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A coroner's ruled that a Thames Valley bomb disposal expert was unlawfully killed while on active service.
Staff Sergeant Olaf Schmid, who was based in Didcot with the 11 Explosive Ordnance Disposal Regiment Royal Logistics Corps, was hailed as the bravest of the brave after disarming 64 improvised explosive devices (IEDs) during a single tour of duty in Helmand Province.
The inquest found that nothing in the Army operation which led to the death of a bomb disposal hero could have prevented his "catastrophic injuries'' in Afghanistan. Cornwall coroner Emma Carlyon heard that the 30-year-old had been "impatient'' and "not his usual jovial self'' before he died. But she accepted evidence that neither he nor his comrades could have done anything to prevent the blast that killed him.
Delivering a narrative verdict, she told Truro Coroner's Court:
"There was nothing in the operation which fell below what might have been expected and that could have contributed to his death."
S/Sgt Schmid was posthumously awarded the George Cross for disarming 64 improvised explosive devices (IEDs) in five months. But he triggered a new type of Taliban pressure plate before Army chiefs had been able to develop equipment to detect the device, it was revealed.
S/Sgt Schmid was hailed as an "inspiration'' and a "giant of a man" during two days of evidence. But it was also revealed that he had been in a rush to get his job done after a poignant phone call with his stepson the day before. Several colleagues told how he was "impatient'' and "frustrated" after his five-year-old stepson Laird told him: "Daddy, time to come home"
Colonel Bob Seddon, Britain's top bomb disposal officer who resigned last year, told how in the month after S/Sgt Schmid's death in October 2009, the Army had 50% of its desired level of improvised explosive device (IED) specialists. He also said it was a "constant battle'' to keep up with new IEDs developed by the Taliban.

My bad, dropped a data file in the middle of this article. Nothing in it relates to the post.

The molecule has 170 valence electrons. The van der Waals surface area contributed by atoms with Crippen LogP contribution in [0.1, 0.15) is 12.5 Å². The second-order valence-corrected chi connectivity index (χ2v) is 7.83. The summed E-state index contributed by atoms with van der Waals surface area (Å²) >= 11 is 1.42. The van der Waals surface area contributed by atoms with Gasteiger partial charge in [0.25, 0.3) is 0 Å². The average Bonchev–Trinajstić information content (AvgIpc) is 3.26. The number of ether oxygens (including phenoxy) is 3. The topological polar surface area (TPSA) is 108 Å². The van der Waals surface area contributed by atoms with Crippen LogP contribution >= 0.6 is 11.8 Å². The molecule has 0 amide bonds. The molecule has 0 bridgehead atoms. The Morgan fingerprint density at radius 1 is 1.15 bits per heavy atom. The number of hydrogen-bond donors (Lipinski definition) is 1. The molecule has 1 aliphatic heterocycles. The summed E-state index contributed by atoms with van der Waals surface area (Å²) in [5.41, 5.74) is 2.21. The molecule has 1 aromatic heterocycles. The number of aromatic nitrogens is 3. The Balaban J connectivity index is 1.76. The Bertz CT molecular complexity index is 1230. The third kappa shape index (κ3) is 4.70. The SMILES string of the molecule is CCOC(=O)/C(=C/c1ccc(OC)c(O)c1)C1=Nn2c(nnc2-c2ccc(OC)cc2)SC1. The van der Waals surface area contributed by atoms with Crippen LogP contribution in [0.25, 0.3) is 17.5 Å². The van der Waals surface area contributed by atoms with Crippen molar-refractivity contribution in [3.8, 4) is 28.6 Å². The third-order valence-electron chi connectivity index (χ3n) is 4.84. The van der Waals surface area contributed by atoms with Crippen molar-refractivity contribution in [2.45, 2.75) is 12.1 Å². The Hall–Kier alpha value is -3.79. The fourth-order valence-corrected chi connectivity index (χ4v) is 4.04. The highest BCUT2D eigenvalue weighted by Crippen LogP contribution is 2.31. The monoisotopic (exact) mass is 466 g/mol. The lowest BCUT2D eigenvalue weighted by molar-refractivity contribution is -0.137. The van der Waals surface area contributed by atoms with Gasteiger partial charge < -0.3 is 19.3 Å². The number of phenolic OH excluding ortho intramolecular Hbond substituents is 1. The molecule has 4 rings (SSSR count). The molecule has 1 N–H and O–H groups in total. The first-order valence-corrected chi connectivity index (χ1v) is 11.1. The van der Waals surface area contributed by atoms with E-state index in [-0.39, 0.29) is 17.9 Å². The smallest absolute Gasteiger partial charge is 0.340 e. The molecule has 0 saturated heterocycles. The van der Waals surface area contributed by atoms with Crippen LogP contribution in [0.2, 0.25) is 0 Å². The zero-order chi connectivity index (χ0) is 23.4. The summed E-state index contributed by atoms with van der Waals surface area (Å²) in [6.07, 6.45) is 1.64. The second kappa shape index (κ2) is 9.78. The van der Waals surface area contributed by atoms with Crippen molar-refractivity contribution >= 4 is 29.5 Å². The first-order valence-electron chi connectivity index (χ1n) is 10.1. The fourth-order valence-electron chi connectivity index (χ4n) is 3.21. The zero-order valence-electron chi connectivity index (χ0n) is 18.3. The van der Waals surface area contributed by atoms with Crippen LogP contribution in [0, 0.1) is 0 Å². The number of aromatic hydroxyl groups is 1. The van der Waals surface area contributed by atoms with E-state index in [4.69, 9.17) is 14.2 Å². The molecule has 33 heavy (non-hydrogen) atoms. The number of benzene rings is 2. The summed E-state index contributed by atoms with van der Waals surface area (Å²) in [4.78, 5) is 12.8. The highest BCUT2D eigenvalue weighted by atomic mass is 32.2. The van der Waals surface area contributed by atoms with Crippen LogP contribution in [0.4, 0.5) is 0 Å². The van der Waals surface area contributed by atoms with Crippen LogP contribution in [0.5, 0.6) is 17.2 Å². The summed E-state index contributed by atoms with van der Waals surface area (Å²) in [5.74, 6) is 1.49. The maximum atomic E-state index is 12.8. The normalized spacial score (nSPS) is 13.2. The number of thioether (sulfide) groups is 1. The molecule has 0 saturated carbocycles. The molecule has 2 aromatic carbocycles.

Col Seddon told the hearing in Truro, Cornwall:
"With the equipment capability that Olaf had at the time, he would not have had the ability to detect a low metal content pressure plate."
Speaking outside court, he said the military is now much better equipped to deal with the devices. He said:
"He was working in the most hazardous environment I have seen in my life"
But he added that the Army had been working to develop a device to detect the new type of pressure plate since August 2009.
S/Sgt Schmid died after his knee came into contact with the plate as he disarmed his third set of explosives of the day in Sangin. The following morning he was due to fly home to his wife for a break from duty.
Col Seddon said S/Sgt Schmid was working under intense pressure. He said:
"We have to be lucky always, they (the Taliban) have to be lucky just once. He was working under intense pressure. I believe he should be judged by the number of lives and limbs he saved. To the very end he was an exemplar in what I looked for in a high quality operator."
Widow Christina was absent from today's hearing after walking out on evidence midway through yesterday's session. But she released this statement:
"The inquest attempts to record the exact cause of death; only the precise moment that Oz died. It is a deeply unsettling and traumatic process for myself, our families, friends and, of course, those members of his team. I will take the next few days to consider its' findings in full. I would like to thank the public for their continued support of, not only, me but all of the Armed Services and their families."
S/Sgt Schmid, of the Royal Logistic Corps, was born in Truro, but lived in Winchester, Hampshire, with Christina and Laird. He joined the Army in 1996 and during the summer before his death he took part in Operation Panther's Claw, the Army's offensive to clear populated areas in central Helmand of Taliban insurgents.